Skip to content

Kinlochewe workshop focusses on how to revive catchment vegetation to protect salmon rivers

Posted: Wednesday 3 May, 2023 @ 08:06:41

Learning about hummock formation and biodiversity, Beinn Eighe NNR, 25th April 2023

Most of Wester Ross is underlain by some of the oldest, hardest and most insoluble rocks in Europe. Vegetation and soils have been eroded away especially from many upland areas. This workshop considered how to restore vegetation cover to make catchment areas better able to soak up rainwater and to make rivers with wild salmon populations more resilient to more intensive rainfall events associated with climate change. Flash flooding can cause washout of salmon eggs, juvenile fish and other wildlife from river habitats.

Participants visited Beinn Eighe NNR on 25th April to learn about associations between biodiversity and mossy hummocks, and to revisit Donald McVean’s fertilised (with rock phosphate in 1961) plots at an altitude of about 300m, by the Pony Path. Nearby hummocks are places where nutrients have been provided by birds and other animals, promoting the growth of diverse mosses and other plants and creating habitats and food for many more animals than in the surrounding relatively barren quartzite-gravelly ground.   Carbon-rich peaty soils are deeper beneath hummocks demonstrating how carbon sequestration can be faster where scarce nutrients become concentrated by what remains of the ‘natural’ ecosystem.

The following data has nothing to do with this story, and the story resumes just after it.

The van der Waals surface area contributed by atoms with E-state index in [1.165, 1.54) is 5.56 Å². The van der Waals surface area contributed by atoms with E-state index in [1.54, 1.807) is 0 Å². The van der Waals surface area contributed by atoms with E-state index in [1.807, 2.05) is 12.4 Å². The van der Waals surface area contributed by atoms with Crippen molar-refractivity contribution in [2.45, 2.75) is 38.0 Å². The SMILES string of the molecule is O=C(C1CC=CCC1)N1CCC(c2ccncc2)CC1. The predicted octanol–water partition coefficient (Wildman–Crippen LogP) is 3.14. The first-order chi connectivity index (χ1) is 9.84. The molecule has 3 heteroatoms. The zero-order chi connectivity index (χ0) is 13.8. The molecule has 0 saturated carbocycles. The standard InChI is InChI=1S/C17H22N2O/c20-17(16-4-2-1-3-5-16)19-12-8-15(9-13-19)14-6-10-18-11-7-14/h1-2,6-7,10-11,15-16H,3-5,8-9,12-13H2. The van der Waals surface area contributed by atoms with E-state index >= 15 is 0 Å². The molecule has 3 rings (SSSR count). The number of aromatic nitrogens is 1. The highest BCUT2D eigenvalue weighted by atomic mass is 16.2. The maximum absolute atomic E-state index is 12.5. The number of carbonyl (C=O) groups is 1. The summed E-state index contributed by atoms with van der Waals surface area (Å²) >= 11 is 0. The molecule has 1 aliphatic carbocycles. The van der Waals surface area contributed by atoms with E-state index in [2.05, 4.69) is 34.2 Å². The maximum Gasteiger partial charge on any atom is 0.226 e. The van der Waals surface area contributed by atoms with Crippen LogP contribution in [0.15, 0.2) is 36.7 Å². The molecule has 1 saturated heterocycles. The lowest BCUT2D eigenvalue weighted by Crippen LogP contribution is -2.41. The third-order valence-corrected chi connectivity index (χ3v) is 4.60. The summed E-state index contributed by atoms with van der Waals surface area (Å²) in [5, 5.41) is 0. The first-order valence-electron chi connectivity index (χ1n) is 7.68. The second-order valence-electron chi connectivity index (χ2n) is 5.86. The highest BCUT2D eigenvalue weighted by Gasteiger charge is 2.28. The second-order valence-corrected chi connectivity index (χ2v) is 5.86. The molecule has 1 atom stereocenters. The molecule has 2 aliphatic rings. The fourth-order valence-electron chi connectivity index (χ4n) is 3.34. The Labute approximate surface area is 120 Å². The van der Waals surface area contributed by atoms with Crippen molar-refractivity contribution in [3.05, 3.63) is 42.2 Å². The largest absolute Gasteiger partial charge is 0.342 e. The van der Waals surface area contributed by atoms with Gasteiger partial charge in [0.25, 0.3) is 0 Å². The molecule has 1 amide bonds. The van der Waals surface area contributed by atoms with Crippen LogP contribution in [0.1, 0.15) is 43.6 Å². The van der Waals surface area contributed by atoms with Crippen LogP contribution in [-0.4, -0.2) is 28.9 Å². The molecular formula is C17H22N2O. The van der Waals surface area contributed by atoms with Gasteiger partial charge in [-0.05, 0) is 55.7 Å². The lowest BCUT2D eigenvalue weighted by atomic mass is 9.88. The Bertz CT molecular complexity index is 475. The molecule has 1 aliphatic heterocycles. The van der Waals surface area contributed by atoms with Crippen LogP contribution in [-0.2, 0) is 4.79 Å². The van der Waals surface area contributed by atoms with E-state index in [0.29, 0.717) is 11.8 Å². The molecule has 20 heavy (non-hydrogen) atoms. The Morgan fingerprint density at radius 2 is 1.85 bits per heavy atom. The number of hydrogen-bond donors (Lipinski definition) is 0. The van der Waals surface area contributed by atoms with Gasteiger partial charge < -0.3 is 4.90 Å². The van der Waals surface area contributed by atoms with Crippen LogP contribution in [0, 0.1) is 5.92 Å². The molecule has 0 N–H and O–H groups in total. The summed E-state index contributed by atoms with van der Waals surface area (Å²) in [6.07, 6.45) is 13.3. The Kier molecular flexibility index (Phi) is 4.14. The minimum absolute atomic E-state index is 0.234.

The workshop at Kinlochewe Village Hall on 26th April included presentations on how to make rivers more resilient, peatland restoration, red deer management, native woodland restoration, a presentation and discussion about the importance of mycorrhiza and a discussion about how to leave the land in better condition.

In addition to facebook recordings of presentations which can be found here; , pdf’s of presentations (except James Merryweather’s – video link see below) can be found on the WRFT website on the downloads page at

Individual presentations from the workshop on 26th April can be found as follows:


Discussion groups:


A new poster was prepared for the meeting entitled peatland nutrition, hummock formation and carbon sequestration, showing some of the animals associated with peatlands in Wester Ross. This poster can be found with other posters on the downloads page or here:

Thank you to everyone who came along to the meeting and to the Wester Ross Area Salmon Fishery Board for support.